Plus: Natural Ways to Boost Fertility
Increasing numbers of couples are experiencing infertility problems these days, finding that they are unable to conceive, or that the mother is unable to carry a pregnancy to full term. Though estimates vary, most fertility experts say that 10 percent or more of all couples in the United States experience infertility problems.
According to the Centers for Disease Control and Prevention and other sources, about one-third of all cases of infertility involve only the woman, one-third of cases involve only the man, and the remainder of cases involve both partners or are of unknown cause.
Infertility can be present at birth (congenital) or it can develop along the way when something goes wrong. To discuss this topic, let’s begin with the definition of infertility.
What Is Infertility?
There are two types:
Primary infertility is defined as the inability for a couple to conceive a baby after one year or longer of regular, unprotected sex.
Secondary infertility is when a couple has had previous children, but is unable to conceive again.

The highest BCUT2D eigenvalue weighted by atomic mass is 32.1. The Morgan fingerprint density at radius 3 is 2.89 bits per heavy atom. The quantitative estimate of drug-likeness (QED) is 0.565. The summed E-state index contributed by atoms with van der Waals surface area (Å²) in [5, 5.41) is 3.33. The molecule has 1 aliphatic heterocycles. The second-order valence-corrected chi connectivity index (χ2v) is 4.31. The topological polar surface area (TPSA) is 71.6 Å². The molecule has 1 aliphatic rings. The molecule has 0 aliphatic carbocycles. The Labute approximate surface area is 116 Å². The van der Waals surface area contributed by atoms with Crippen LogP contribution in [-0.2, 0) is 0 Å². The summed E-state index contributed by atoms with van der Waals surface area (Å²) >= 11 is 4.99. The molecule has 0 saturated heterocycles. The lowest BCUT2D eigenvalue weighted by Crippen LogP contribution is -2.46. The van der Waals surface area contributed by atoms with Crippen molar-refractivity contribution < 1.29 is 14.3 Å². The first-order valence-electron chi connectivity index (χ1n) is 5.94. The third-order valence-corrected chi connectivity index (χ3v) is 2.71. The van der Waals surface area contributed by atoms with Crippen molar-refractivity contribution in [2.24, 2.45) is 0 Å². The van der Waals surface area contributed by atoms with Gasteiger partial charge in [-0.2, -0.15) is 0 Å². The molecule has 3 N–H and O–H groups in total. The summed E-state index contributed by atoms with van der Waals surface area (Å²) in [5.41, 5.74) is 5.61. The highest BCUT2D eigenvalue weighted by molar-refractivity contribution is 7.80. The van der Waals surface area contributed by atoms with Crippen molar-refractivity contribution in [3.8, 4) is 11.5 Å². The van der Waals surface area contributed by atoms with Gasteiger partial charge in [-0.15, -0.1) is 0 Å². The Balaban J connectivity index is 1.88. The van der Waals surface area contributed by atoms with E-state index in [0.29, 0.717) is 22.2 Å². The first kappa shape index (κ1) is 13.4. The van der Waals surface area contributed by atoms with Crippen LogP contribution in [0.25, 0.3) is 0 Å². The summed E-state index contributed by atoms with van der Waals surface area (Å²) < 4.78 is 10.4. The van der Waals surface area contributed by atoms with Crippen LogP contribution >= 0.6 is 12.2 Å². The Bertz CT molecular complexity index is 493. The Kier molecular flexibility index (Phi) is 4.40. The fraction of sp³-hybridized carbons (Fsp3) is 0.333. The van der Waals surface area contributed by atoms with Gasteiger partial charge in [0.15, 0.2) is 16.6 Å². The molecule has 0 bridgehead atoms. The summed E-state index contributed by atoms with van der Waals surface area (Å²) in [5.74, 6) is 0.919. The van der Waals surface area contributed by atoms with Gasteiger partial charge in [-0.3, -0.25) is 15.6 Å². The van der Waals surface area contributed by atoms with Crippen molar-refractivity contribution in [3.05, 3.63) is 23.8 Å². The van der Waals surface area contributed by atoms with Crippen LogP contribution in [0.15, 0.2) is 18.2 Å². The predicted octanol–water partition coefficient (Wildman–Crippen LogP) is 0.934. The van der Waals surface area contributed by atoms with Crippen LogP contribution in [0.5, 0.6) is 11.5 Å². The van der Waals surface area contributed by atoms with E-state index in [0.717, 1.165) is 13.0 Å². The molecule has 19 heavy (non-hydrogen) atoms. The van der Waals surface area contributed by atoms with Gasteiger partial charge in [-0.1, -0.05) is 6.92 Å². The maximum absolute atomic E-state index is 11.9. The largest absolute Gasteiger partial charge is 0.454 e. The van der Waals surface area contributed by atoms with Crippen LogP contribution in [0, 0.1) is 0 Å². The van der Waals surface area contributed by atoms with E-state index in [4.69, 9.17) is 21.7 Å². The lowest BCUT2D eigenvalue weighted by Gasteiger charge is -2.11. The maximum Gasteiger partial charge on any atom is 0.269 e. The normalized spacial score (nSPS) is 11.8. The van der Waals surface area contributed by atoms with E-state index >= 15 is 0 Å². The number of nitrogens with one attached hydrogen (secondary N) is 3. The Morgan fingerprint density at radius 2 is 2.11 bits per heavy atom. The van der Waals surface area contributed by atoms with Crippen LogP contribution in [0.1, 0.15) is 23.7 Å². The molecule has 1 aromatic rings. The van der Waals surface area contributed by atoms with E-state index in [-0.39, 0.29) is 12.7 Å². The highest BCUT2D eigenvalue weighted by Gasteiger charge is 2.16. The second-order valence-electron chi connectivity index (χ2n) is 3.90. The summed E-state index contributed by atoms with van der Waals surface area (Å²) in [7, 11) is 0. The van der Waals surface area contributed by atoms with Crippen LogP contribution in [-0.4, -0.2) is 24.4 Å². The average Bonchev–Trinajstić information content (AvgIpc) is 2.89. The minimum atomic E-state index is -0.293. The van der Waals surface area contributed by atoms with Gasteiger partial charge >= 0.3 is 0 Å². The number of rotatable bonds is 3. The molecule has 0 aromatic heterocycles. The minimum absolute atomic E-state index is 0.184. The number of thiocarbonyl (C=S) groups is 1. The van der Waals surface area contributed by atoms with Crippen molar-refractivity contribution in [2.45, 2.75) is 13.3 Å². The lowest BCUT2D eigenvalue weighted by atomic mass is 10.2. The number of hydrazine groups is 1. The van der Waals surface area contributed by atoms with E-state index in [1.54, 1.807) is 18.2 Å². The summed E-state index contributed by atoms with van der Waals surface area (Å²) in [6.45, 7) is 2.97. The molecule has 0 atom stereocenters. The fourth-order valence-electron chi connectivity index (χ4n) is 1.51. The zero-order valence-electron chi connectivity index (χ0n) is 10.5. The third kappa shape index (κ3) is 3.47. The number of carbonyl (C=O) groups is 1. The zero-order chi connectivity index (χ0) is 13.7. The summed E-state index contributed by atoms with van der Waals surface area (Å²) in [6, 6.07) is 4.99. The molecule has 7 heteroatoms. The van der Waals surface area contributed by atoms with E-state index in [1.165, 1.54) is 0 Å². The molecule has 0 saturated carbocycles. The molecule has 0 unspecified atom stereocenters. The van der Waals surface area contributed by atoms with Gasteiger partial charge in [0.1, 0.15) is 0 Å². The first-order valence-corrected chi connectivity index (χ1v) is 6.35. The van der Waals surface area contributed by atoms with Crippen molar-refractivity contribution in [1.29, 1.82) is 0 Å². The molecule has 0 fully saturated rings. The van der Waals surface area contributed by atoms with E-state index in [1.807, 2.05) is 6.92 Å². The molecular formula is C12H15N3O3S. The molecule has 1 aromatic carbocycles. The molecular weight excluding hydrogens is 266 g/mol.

What Causes Infertility?
The possible causes of infertility are many. Below, we cover some of the more common ones.
One of the most frequent reasons for infertility problems is age: as a woman ages, her supply of healthy oocytes — eggs — that can be fertilized by sperm and produce a healthy embryo decreases.
Women’s fertility begins to drop starting at about age 35, and it continues decreasing until the woman reaches menopause, which is the cessation of all menstrual periods, at which point she is no longer able to conceive a child naturally. However, doctors caution that unhealthy lifestyle habits, or harmful, persistent environmental exposures (examples: eating lots of processed foods, smoking cigarettes or being exposed to toxic chemicals at home or at work) may cause a woman’s fertility to start diminishing earlier. Some women have trouble conceiving even in their late 20’s or early 30’s.
As for males, doctors used to believe that men’s fertility didn’t change much over time and remained fairly strong. But newer, large studies that controlled for the mother’s age, and studies of mothers receiving egg donations from young women, found that just like with women, as a man’s age increases, the chances of a successful pregnancy decrease.
A woman may have irregular ovulation cycles or no ovulation at all. There are a number of possible causes for this, including:
- Hormonal imbalances — a doctor can perform a blood test to assess whether there is a problem with one or more of the endocrine glands, which release hormones into the blood
- Poor nutrition
- Being overweight or obese
- Being underweight
- Not getting enough physical activity
- Exercising too much — for a woman, this means doing more than 7 hours of exercise per week
- Emotional stress